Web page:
Mark and Gwen Wallen (“Parents seek to widen law on fetal homicide,” Jan. 30) have my support in their just effort to have state legislators define, in law, a fetus as a human being — contrary to a recent letter writer’s opinion (“A fetus is not the same as a child,” Feb. 3) that the fetus is not a human being. Granted, scientifically and linguistically, “fetus” and “child” denote different stages of human life. However, in the course of wholesome human understanding and parental yearning, moms and dads — in loving relationship — hope, plan, and act to have a child, a human being who will carry their DNA, bear their name, and receive their inheritance.
These moms and dads have no paralyzing fear nor wildest imagination that the fetus that they’ve procreated will, post partum, become a pedigreed puppy, a cute panda, or a prized race horse. Once the cells contributed by the biological parents achieve individuation, a unique and precious individual is preordained to be a human being with a human body, mind, and soul. This individual is not merely a part of the female’s tissue nor exclusively her body. The fetal individual, with a distinctive personality in process, is an alive creature to whom even the U.S. Constitution should guarantee life, liberty, and the pursuit of happiness.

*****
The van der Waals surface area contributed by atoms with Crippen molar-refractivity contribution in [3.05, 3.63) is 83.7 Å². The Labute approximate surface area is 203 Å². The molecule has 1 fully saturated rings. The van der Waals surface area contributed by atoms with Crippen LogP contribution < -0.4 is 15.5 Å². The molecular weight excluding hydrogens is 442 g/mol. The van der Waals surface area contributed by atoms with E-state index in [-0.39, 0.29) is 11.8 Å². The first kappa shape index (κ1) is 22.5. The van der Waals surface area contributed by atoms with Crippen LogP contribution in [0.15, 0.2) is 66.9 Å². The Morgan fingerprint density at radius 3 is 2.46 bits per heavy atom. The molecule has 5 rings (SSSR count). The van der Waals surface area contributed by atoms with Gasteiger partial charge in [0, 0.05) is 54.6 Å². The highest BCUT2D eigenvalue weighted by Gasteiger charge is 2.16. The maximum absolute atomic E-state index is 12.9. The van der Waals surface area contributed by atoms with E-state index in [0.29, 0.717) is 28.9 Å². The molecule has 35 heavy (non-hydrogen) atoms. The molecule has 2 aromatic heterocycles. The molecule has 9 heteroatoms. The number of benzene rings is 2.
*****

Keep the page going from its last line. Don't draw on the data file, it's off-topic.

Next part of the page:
Each human person, I believe, has a God-given right to life (whether or not a constitution exits) because God, who is love, is the divine creator of life who eternally shares love and life with us. And, try as we might, as atheist or as believer, we can never bring into existence the original, elemental matter that begets life. In mental sanity, in moral goodness, and in loving spirit, human beings do their best — and, let’s admit, prove their longings to live in view of death — to protect, nurture, celebrate, and respect life after conception and unto natural death.
With sincere sympathy for the loss of their daughter and unborn grandchild, I laud the decision of Mark and Gwen Wallen to advocate for fetal rights. I urge lawmakers to swift action in this case.
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